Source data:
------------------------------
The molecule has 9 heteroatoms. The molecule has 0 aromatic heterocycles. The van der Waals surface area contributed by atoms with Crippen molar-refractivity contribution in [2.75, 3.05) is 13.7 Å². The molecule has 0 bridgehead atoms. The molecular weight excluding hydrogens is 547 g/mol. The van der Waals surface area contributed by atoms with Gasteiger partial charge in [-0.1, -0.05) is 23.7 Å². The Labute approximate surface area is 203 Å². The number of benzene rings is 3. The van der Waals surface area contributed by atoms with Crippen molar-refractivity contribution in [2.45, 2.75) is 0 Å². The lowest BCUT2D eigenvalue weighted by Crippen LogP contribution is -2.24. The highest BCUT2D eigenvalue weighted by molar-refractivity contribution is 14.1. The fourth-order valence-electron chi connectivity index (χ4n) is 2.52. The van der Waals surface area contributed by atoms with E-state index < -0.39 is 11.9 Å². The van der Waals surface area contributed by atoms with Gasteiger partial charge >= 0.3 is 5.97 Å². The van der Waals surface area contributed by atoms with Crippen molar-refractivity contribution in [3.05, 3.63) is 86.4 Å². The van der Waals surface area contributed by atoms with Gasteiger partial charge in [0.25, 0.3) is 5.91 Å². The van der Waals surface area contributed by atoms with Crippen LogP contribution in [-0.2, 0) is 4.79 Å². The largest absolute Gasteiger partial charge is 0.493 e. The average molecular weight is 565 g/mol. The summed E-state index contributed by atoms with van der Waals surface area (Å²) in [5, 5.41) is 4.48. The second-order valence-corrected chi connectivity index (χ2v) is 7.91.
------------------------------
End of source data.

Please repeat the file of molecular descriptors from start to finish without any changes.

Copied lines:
The molecule has 9 heteroatoms. The molecule has 0 aromatic heterocycles. The van der Waals surface area contributed by atoms with Crippen molar-refractivity contribution in [2.75, 3.05) is 13.7 Å². The molecule has 0 bridgehead atoms. The molecular weight excluding hydrogens is 547 g/mol. The van der Waals surface area contributed by atoms with Gasteiger partial charge in [-0.1, -0.05) is 23.7 Å². The Labute approximate surface area is 203 Å². The number of benzene rings is 3. The van der Waals surface area contributed by atoms with Crippen molar-refractivity contribution in [2.45, 2.75) is 0 Å². The lowest BCUT2D eigenvalue weighted by Crippen LogP contribution is -2.24. The highest BCUT2D eigenvalue weighted by molar-refractivity contribution is 14.1. The fourth-order valence-electron chi connectivity index (χ4n) is 2.52. The van der Waals surface area contributed by atoms with E-state index < -0.39 is 11.9 Å². The van der Waals surface area contributed by atoms with Gasteiger partial charge >= 0.3 is 5.97 Å². The van der Waals surface area contributed by atoms with Crippen molar-refractivity contribution in [3.05, 3.63) is 86.4 Å². The van der Waals surface area contributed by atoms with Gasteiger partial charge in [0.25, 0.3) is 5.91 Å². The van der Waals surface area contributed by atoms with Crippen LogP contribution in [-0.2, 0) is 4.79 Å². The largest absolute Gasteiger partial charge is 0.493 e. The average molecular weight is 565 g/mol. The summed E-state index contributed by atoms with van der Waals surface area (Å²) in [5, 5.41) is 4.48. The second-order valence-corrected chi connectivity index (χ2v) is 7.91.